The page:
As a Ramona man prepares to survive another bout of dangerous fire weather, he can’t help but be afraid of the dangers posed by a dried up 40-acre avocado grove right next to his home.
Jeff Chacksfield lives about a mile east of town and wake up every day to stunning views of Ramona.
One of the best views was the avocado grove next door, but that all changed a few years ago, Chacksfield said.
“It was a full-grown avocado grove, it was wonderful," he said. "Then they sold it and the people that bought it five years ago just abandoned it."
Now, the trees on the 40-acre property are dried up and as the Santa Ana winds kick up again, Chacksfield and his neighbors are on edge, especially since the community has survived two fires in just a week’s time.
A 4-acre brush fire broke out Tuesday along Hanson Lane, and the 97-acre Sawday Fire sparked last Friday along Sawday Truck Trail.
Neither fire caused injuries or major damage, but Chacksfield fears a fire that spreads to the avocado grove could wipe out the whole town.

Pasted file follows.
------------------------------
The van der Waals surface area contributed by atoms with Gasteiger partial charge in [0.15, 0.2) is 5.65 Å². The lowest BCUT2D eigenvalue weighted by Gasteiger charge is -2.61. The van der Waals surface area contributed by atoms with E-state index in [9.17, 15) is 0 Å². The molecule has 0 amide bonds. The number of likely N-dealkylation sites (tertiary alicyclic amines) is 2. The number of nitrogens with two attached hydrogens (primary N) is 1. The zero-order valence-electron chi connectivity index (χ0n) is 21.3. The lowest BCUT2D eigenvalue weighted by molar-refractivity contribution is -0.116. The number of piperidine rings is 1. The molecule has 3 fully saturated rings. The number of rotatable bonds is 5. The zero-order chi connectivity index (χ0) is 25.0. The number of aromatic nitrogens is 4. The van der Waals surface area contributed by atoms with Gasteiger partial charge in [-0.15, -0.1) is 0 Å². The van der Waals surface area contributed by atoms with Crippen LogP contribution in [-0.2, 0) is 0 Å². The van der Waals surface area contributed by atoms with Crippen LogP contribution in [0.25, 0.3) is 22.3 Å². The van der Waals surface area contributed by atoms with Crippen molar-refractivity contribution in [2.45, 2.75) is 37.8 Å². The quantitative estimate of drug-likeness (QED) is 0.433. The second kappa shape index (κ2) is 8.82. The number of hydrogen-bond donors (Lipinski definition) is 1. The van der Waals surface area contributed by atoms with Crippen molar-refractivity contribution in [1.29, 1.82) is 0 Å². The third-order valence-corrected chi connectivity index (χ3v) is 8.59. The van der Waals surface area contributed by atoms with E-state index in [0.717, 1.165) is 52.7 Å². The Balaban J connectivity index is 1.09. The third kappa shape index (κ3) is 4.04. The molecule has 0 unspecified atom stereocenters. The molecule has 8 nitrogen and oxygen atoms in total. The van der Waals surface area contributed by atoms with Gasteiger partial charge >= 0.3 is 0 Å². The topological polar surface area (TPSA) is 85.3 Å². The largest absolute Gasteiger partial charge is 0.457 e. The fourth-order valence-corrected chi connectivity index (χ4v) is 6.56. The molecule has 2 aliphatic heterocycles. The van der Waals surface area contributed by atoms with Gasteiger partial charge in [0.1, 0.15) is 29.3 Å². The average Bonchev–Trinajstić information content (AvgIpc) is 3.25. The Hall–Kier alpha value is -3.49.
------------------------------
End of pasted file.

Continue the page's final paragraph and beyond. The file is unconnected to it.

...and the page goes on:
His neighborhood almost burned down in the 2007 Witch Creek Fire. The fire burned the leaves on the ground of the avocado grove and the flames came close to his house.
"I had to stay here, I wet it down for three days," he said.
He's worried what another fire could do no that the grove is dry.
"That's going to be a nightmare if that catches on fire. It would take the whole town of Ramona out,” Chacksfield said.
No one is living on the property where the avocado grove is and Chacksfield said he's never met or seen the owners.
He said he’s called the fire department to see if anyone can help but he hasn't had much luck.
"We go down to the fire department, they know the property and how bad it is but they can't do anything about it legally because it's private property,” he said.
San Diego County code does say a property does need to 100-feet of defensible space around a structure and the avocado grove is less than 100 feet from Chacksfield’s home.